A study carried out in the highest division of Swedish football and published by the prestigious magazine The Lancet Public Health, indicates that elite soccer players are 1.5 times more likely than the rest of the population to develop neurodegenerative diseases, such as dementia or Alzheimer’s. This is not the case, however, in the case of the goalkeepers who, compared to their field mates, head the ball much less. The sample includes 6,007 soccer players who played between 1924 and 2019 in the Scandinavian country’s league.
Another of the conclusions of the publication is that the risk of suffering from diseases that affect motor neurons (such as ALS, amyotrophic lateral sclerosis) does not increase. And, in the case of Parkinson’s, the risk is lower compared to the rest of the population. Among the 6,007 male soccer players in the Swedish First Division studied, 9% (537) were diagnosed with a neurodegenerative disease, while controls in the rest of the population detected 6% (3,485 of 56,168). Diagnosed goalkeepers were 38 out of 510, 7.5%.
According to Peter Ueda, an assistant professor at the Karolinska Institutet, who has participated in the study, that responds to a theory. “It has been hypothesized that repetitive mild head injuries sustained from heading the ball are the reason why soccer players are at higher risk, and it could be that the difference in risk of neurodegenerative diseases between outfield soccer players and the goalkeepers support this theory. This is also appreciated by David Curtis, honorary professor at the UCL Genetics Institute in statements to SMC. “This study replicates previous findings that playing professional soccer is associated with a substantially increased risk of dementia. It seems extremely plausible that repeatedly heading the ball during practice and play causes brain damage that can lead to dementia over time. The fact that it does not increase the risk for goalkeepers, who rarely head the ball, reinforces this hypothesis.”
Another study carried out in Scotland in 2019 with the support of the English federation and the players’ union came to a similar conclusion. The research, in that case, suggested that soccer players (it did not differentiate between goalkeepers and outfield players) were 3.5 times more likely to develop neurodegenerative diseases. It is precisely for this reason that some federations have implemented measures to reduce headbutts in training in younger age groups. They have done it, for example, the English, Scottish and Northern Ireland federations (it is prohibited to hit or head off those under 12 years of age). The American was also a pioneer, being the first to prohibit, in 2015, headbutts in training for children under 10 years of age and recommending limiting them in the age range between 11 and 13.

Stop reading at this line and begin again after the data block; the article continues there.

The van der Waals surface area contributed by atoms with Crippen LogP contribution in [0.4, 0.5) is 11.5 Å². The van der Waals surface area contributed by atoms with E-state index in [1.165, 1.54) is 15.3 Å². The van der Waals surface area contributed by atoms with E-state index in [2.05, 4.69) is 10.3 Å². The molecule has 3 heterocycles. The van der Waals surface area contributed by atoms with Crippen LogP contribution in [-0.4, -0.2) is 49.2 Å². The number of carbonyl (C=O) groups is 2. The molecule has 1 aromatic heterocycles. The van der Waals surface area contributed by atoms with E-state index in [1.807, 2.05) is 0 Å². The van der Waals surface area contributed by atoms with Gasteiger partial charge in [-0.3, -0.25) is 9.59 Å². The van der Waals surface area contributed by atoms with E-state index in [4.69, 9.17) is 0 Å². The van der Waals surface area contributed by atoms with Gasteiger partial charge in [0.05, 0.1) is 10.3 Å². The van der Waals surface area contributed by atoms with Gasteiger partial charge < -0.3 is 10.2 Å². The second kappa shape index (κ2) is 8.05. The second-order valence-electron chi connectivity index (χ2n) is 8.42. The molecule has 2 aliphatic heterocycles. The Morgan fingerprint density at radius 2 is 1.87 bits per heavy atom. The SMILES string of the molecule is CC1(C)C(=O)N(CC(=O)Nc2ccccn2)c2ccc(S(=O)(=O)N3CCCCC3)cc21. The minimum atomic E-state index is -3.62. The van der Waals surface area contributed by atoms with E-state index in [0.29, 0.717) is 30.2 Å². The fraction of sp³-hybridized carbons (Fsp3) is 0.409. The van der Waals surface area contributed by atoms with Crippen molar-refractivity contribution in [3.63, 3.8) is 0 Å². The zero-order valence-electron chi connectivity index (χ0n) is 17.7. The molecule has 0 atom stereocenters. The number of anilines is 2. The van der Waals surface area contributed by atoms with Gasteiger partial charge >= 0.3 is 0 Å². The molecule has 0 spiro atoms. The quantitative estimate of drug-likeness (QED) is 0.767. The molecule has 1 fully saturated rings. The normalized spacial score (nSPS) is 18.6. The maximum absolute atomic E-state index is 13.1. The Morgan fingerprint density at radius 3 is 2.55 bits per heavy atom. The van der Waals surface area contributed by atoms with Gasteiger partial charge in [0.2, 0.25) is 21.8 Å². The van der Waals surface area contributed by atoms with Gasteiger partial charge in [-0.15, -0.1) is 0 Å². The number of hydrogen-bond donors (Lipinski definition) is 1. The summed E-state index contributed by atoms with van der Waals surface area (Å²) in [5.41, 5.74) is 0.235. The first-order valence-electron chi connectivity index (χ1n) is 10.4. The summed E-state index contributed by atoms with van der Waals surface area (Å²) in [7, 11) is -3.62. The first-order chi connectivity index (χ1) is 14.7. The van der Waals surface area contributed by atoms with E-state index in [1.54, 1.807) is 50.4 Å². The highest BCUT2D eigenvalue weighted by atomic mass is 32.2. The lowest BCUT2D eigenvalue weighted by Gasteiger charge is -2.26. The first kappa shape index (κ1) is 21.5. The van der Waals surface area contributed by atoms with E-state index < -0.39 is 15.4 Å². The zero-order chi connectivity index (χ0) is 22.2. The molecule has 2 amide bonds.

Last August, the International Board (IFAB) approved a test protocol -mandatory compliance- with the prohibition of “intentionally heading the ball” in all competitions and matches in sub-12 and lower categories. Not respecting the rule entails a sanction of a foul for the rival team. The English Federation and the United States are participating in the pilot project, which will send the data collected to the IFAB. To join, all you have to do is request permission from the IFAB and commit to submitting the data and the corresponding assessments.
In the study carried out in Sweden, a significant increase in the risk for players of suffering diseases such as ALS was not observed, 0.3% (14 of 5,497) with respect to the general population, 0.2% (100 of 56,168). And as for Parkinson’s, the risk is lower among soccer players than among the general population, 1% versus 1.3%. Overall mortality was slightly lower among soccer players compared to the study control group. (40% vs. 42%).
Björn Pasternak, principal investigator at the Karolinska Institutet, assesses it this way: “The lower general mortality that we observed among soccer players indicates that their general health was better than that of the general population, probably because they maintain good physical shape by playing football. soccer frequently. Physical activity is associated with a lower risk of dementia, so it could be hypothesized that the potential risks of head impacts are somewhat offset by good physical fitness. Good physical condition may also be the reason behind the lower risk of Parkinson’s disease.”
It is signed by Gill Livingston, professor of elderly psychiatry at University College London: “It is important to bear in mind that people who play football live longer than the people they are compared to. People fear developing dementia: these findings point to ways we can reduce it, and not just for footballers. We need to act to protect people’s heads and brains and keep practicing sport.”
The authors, on the other hand, have put the magnifying glass on some limitations of their study. Neurodegenerative diseases, for example, often develop over the years, and most of the players in the study who were old enough to have developed one of these conditions played elite soccer in the mid-20th century. Since then, the authors note, “soccer has changed in many ways that may affect the risk of neurodegenerative diseases.”
And they cite the change of balls (from leather to synthetic, which do not absorb water and do not become heavier as in the past), the way of training -more rigorous and professional- or the change in style of play associated with less head trauma may have reduced the risk. On the other hand, they point out, the risk could be higher among soccer players who today train and play more intensely from a very young age. Hence the measures that some federations have taken -after the alert promoted by various studies- so that children under 12 years of age do not nod.
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